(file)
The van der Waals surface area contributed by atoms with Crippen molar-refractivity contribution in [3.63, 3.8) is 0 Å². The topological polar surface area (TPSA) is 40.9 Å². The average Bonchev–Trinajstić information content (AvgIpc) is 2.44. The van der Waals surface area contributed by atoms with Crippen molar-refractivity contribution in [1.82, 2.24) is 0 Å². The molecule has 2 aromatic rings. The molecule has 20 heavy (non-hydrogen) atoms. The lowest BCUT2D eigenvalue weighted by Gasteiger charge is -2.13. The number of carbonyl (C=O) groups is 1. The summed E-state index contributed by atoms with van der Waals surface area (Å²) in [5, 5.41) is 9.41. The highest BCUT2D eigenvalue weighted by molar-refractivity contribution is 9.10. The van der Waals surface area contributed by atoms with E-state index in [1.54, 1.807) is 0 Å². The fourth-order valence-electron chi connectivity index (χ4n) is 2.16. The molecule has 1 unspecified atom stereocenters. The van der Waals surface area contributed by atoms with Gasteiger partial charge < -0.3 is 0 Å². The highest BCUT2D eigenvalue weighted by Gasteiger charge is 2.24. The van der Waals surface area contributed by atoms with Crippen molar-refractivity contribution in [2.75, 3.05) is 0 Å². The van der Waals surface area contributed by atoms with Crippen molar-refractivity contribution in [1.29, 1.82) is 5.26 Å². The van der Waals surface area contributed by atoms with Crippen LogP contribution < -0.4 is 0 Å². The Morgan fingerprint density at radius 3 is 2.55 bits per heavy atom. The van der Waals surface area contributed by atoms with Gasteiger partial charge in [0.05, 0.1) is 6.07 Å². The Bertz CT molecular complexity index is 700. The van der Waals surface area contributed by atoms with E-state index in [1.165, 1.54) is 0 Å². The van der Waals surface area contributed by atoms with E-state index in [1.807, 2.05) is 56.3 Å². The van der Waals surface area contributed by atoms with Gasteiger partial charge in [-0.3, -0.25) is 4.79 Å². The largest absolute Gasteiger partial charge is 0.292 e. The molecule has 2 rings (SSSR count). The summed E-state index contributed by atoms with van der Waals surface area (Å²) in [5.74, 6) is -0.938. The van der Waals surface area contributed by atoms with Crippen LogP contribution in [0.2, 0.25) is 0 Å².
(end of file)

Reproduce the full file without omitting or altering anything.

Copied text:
The van der Waals surface area contributed by atoms with Crippen molar-refractivity contribution in [3.63, 3.8) is 0 Å². The topological polar surface area (TPSA) is 40.9 Å². The average Bonchev–Trinajstić information content (AvgIpc) is 2.44. The van der Waals surface area contributed by atoms with Crippen molar-refractivity contribution in [1.82, 2.24) is 0 Å². The molecule has 2 aromatic rings. The molecule has 20 heavy (non-hydrogen) atoms. The lowest BCUT2D eigenvalue weighted by Gasteiger charge is -2.13. The number of carbonyl (C=O) groups is 1. The summed E-state index contributed by atoms with van der Waals surface area (Å²) in [5, 5.41) is 9.41. The highest BCUT2D eigenvalue weighted by molar-refractivity contribution is 9.10. The van der Waals surface area contributed by atoms with E-state index in [1.54, 1.807) is 0 Å². The fourth-order valence-electron chi connectivity index (χ4n) is 2.16. The molecule has 1 unspecified atom stereocenters. The van der Waals surface area contributed by atoms with Gasteiger partial charge < -0.3 is 0 Å². The highest BCUT2D eigenvalue weighted by Gasteiger charge is 2.24. The van der Waals surface area contributed by atoms with Crippen molar-refractivity contribution in [2.75, 3.05) is 0 Å². The van der Waals surface area contributed by atoms with Crippen molar-refractivity contribution in [1.29, 1.82) is 5.26 Å². The van der Waals surface area contributed by atoms with Crippen LogP contribution < -0.4 is 0 Å². The Morgan fingerprint density at radius 3 is 2.55 bits per heavy atom. The van der Waals surface area contributed by atoms with Gasteiger partial charge in [0.05, 0.1) is 6.07 Å². The Bertz CT molecular complexity index is 700. The van der Waals surface area contributed by atoms with E-state index in [1.165, 1.54) is 0 Å². The van der Waals surface area contributed by atoms with E-state index in [1.807, 2.05) is 56.3 Å². The van der Waals surface area contributed by atoms with Gasteiger partial charge in [-0.3, -0.25) is 4.79 Å². The largest absolute Gasteiger partial charge is 0.292 e. The molecule has 2 rings (SSSR count). The summed E-state index contributed by atoms with van der Waals surface area (Å²) in [5.74, 6) is -0.938. The van der Waals surface area contributed by atoms with Crippen LogP contribution in [0.2, 0.25) is 0 Å².